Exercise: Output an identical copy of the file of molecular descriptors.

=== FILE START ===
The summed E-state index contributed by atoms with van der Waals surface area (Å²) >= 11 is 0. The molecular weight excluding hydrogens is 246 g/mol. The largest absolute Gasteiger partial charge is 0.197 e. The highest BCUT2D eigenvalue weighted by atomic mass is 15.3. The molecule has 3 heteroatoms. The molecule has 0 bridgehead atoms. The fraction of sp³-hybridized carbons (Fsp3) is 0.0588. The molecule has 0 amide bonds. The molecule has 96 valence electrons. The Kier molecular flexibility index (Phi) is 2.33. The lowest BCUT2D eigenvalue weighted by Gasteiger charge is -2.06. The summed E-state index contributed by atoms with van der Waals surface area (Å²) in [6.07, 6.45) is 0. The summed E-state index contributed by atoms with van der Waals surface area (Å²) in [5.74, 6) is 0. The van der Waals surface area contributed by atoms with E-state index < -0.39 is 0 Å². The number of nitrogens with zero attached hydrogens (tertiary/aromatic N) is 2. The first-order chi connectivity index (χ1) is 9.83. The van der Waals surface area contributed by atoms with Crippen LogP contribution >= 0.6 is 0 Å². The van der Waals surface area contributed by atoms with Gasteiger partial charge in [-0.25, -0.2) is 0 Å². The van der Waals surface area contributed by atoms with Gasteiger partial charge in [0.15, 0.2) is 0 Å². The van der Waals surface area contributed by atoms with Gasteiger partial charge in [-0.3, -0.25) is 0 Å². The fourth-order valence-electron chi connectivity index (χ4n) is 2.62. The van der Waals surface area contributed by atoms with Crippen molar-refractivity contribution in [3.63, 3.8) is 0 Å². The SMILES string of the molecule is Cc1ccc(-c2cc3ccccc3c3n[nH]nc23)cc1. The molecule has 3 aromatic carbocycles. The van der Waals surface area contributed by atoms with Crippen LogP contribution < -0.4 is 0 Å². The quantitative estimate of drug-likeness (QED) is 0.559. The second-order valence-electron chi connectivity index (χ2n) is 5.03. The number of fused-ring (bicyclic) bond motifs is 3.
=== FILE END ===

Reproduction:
The summed E-state index contributed by atoms with van der Waals surface area (Å²) >= 11 is 0. The molecular weight excluding hydrogens is 246 g/mol. The largest absolute Gasteiger partial charge is 0.197 e. The highest BCUT2D eigenvalue weighted by atomic mass is 15.3. The molecule has 3 heteroatoms. The molecule has 0 bridgehead atoms. The fraction of sp³-hybridized carbons (Fsp3) is 0.0588. The molecule has 0 amide bonds. The molecule has 96 valence electrons. The Kier molecular flexibility index (Phi) is 2.33. The lowest BCUT2D eigenvalue weighted by Gasteiger charge is -2.06. The summed E-state index contributed by atoms with van der Waals surface area (Å²) in [6.07, 6.45) is 0. The summed E-state index contributed by atoms with van der Waals surface area (Å²) in [5.74, 6) is 0. The van der Waals surface area contributed by atoms with E-state index < -0.39 is 0 Å². The number of nitrogens with zero attached hydrogens (tertiary/aromatic N) is 2. The first-order chi connectivity index (χ1) is 9.83. The van der Waals surface area contributed by atoms with Crippen LogP contribution >= 0.6 is 0 Å². The van der Waals surface area contributed by atoms with Gasteiger partial charge in [-0.25, -0.2) is 0 Å². The van der Waals surface area contributed by atoms with Gasteiger partial charge in [0.15, 0.2) is 0 Å². The van der Waals surface area contributed by atoms with Gasteiger partial charge in [-0.3, -0.25) is 0 Å². The fourth-order valence-electron chi connectivity index (χ4n) is 2.62. The van der Waals surface area contributed by atoms with Crippen molar-refractivity contribution in [3.63, 3.8) is 0 Å². The SMILES string of the molecule is Cc1ccc(-c2cc3ccccc3c3n[nH]nc23)cc1. The molecule has 3 aromatic carbocycles. The van der Waals surface area contributed by atoms with Crippen LogP contribution < -0.4 is 0 Å². The quantitative estimate of drug-likeness (QED) is 0.559. The second-order valence-electron chi connectivity index (χ2n) is 5.03. The number of fused-ring (bicyclic) bond motifs is 3.